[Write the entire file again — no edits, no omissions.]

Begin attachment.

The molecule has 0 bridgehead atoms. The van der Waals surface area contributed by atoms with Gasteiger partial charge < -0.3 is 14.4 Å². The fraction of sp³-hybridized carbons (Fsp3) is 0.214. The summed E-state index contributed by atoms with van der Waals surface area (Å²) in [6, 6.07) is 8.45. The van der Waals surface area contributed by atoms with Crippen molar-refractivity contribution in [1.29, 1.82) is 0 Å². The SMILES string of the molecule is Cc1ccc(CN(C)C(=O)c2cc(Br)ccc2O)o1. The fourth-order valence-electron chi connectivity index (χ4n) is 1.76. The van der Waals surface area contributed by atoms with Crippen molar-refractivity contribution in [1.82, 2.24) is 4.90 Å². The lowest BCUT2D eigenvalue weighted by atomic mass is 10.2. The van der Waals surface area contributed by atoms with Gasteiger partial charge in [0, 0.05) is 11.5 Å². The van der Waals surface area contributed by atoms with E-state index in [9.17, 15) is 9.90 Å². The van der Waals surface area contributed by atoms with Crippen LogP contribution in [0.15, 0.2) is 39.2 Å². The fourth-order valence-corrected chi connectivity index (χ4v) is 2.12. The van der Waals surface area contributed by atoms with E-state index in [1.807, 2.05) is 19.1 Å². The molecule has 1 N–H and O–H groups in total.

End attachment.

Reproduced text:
The molecule has 0 bridgehead atoms. The van der Waals surface area contributed by atoms with Gasteiger partial charge < -0.3 is 14.4 Å². The fraction of sp³-hybridized carbons (Fsp3) is 0.214. The summed E-state index contributed by atoms with van der Waals surface area (Å²) in [6, 6.07) is 8.45. The van der Waals surface area contributed by atoms with Crippen molar-refractivity contribution in [1.29, 1.82) is 0 Å². The SMILES string of the molecule is Cc1ccc(CN(C)C(=O)c2cc(Br)ccc2O)o1. The fourth-order valence-electron chi connectivity index (χ4n) is 1.76. The van der Waals surface area contributed by atoms with Crippen molar-refractivity contribution in [1.82, 2.24) is 4.90 Å². The lowest BCUT2D eigenvalue weighted by atomic mass is 10.2. The van der Waals surface area contributed by atoms with Gasteiger partial charge in [0, 0.05) is 11.5 Å². The van der Waals surface area contributed by atoms with E-state index in [9.17, 15) is 9.90 Å². The van der Waals surface area contributed by atoms with Crippen LogP contribution in [0.15, 0.2) is 39.2 Å². The fourth-order valence-corrected chi connectivity index (χ4v) is 2.12. The van der Waals surface area contributed by atoms with E-state index in [1.807, 2.05) is 19.1 Å². The molecule has 1 N–H and O–H groups in total.